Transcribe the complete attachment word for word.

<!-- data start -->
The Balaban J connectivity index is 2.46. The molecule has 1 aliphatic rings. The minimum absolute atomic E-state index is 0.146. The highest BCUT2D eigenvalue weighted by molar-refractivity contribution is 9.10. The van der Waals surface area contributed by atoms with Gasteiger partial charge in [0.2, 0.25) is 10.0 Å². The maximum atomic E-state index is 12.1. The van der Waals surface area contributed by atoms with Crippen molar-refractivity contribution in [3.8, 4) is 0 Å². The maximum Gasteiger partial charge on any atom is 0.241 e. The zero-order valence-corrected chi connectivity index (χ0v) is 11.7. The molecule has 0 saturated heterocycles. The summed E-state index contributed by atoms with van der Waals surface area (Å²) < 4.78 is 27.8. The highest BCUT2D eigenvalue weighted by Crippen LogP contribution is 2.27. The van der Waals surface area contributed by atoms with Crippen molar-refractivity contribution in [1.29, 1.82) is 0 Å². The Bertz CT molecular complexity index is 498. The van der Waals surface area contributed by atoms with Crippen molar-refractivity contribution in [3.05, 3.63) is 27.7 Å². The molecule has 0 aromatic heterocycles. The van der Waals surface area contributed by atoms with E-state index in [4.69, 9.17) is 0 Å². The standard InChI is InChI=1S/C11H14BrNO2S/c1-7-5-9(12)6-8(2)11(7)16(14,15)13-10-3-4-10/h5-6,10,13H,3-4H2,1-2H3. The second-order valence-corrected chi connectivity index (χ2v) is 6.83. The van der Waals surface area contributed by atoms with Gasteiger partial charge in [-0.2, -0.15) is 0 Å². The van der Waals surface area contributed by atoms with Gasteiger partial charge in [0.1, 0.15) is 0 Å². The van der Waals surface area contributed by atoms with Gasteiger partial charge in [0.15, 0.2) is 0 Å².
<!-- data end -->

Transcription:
The Balaban J connectivity index is 2.46. The molecule has 1 aliphatic rings. The minimum absolute atomic E-state index is 0.146. The highest BCUT2D eigenvalue weighted by molar-refractivity contribution is 9.10. The van der Waals surface area contributed by atoms with Gasteiger partial charge in [0.2, 0.25) is 10.0 Å². The maximum atomic E-state index is 12.1. The van der Waals surface area contributed by atoms with Crippen molar-refractivity contribution in [3.8, 4) is 0 Å². The maximum Gasteiger partial charge on any atom is 0.241 e. The zero-order valence-corrected chi connectivity index (χ0v) is 11.7. The molecule has 0 saturated heterocycles. The summed E-state index contributed by atoms with van der Waals surface area (Å²) < 4.78 is 27.8. The highest BCUT2D eigenvalue weighted by Crippen LogP contribution is 2.27. The van der Waals surface area contributed by atoms with Crippen molar-refractivity contribution in [1.29, 1.82) is 0 Å². The Bertz CT molecular complexity index is 498. The van der Waals surface area contributed by atoms with Crippen molar-refractivity contribution in [3.05, 3.63) is 27.7 Å². The molecule has 0 aromatic heterocycles. The van der Waals surface area contributed by atoms with E-state index in [4.69, 9.17) is 0 Å². The standard InChI is InChI=1S/C11H14BrNO2S/c1-7-5-9(12)6-8(2)11(7)16(14,15)13-10-3-4-10/h5-6,10,13H,3-4H2,1-2H3. The second-order valence-corrected chi connectivity index (χ2v) is 6.83. The van der Waals surface area contributed by atoms with Gasteiger partial charge in [-0.2, -0.15) is 0 Å². The van der Waals surface area contributed by atoms with Gasteiger partial charge in [0.1, 0.15) is 0 Å². The van der Waals surface area contributed by atoms with Gasteiger partial charge in [0.15, 0.2) is 0 Å².